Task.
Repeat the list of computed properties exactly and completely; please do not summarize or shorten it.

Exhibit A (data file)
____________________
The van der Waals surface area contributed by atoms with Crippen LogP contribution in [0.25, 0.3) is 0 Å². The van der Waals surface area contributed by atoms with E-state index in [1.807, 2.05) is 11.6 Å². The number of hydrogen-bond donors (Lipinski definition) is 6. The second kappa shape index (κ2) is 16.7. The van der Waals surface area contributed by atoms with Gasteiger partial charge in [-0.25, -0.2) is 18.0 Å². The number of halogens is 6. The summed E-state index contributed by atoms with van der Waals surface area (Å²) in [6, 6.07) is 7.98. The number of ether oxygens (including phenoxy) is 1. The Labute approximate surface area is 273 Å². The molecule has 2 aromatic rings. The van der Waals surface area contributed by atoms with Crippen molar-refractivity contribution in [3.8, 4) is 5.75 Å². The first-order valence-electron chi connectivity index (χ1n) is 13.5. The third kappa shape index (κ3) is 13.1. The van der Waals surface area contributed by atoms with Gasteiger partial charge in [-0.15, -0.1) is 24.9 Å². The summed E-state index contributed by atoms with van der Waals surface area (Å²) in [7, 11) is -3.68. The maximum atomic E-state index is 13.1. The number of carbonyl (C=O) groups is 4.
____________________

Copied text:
The van der Waals surface area contributed by atoms with Crippen LogP contribution in [0.25, 0.3) is 0 Å². The van der Waals surface area contributed by atoms with E-state index in [1.807, 2.05) is 11.6 Å². The number of hydrogen-bond donors (Lipinski definition) is 6. The second kappa shape index (κ2) is 16.7. The van der Waals surface area contributed by atoms with Gasteiger partial charge in [-0.25, -0.2) is 18.0 Å². The number of halogens is 6. The summed E-state index contributed by atoms with van der Waals surface area (Å²) in [6, 6.07) is 7.98. The number of ether oxygens (including phenoxy) is 1. The Labute approximate surface area is 273 Å². The molecule has 2 aromatic rings. The van der Waals surface area contributed by atoms with Crippen molar-refractivity contribution in [3.8, 4) is 5.75 Å². The first-order valence-electron chi connectivity index (χ1n) is 13.5. The third kappa shape index (κ3) is 13.1. The van der Waals surface area contributed by atoms with Gasteiger partial charge in [-0.15, -0.1) is 24.9 Å². The summed E-state index contributed by atoms with van der Waals surface area (Å²) in [7, 11) is -3.68. The maximum atomic E-state index is 13.1. The number of carbonyl (C=O) groups is 4.